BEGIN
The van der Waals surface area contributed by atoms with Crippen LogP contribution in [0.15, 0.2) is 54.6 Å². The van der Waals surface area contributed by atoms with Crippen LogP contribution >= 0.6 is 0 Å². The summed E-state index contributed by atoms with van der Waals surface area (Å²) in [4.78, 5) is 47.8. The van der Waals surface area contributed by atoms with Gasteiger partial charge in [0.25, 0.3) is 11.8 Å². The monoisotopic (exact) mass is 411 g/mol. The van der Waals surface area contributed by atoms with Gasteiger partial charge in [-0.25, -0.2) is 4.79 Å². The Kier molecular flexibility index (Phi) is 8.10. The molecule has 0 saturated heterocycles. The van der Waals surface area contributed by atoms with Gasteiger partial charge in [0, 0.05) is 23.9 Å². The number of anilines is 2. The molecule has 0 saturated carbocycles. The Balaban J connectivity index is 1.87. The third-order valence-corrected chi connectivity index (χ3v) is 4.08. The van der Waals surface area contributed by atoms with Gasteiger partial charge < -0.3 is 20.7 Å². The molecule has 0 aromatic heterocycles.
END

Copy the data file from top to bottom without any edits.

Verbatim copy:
The van der Waals surface area contributed by atoms with Crippen LogP contribution in [0.15, 0.2) is 54.6 Å². The van der Waals surface area contributed by atoms with Crippen LogP contribution >= 0.6 is 0 Å². The summed E-state index contributed by atoms with van der Waals surface area (Å²) in [4.78, 5) is 47.8. The van der Waals surface area contributed by atoms with Gasteiger partial charge in [0.25, 0.3) is 11.8 Å². The monoisotopic (exact) mass is 411 g/mol. The van der Waals surface area contributed by atoms with Gasteiger partial charge in [-0.25, -0.2) is 4.79 Å². The Kier molecular flexibility index (Phi) is 8.10. The molecule has 0 saturated heterocycles. The van der Waals surface area contributed by atoms with Gasteiger partial charge in [0, 0.05) is 23.9 Å². The number of anilines is 2. The molecule has 0 saturated carbocycles. The Balaban J connectivity index is 1.87. The third-order valence-corrected chi connectivity index (χ3v) is 4.08. The van der Waals surface area contributed by atoms with Gasteiger partial charge < -0.3 is 20.7 Å². The molecule has 0 aromatic heterocycles.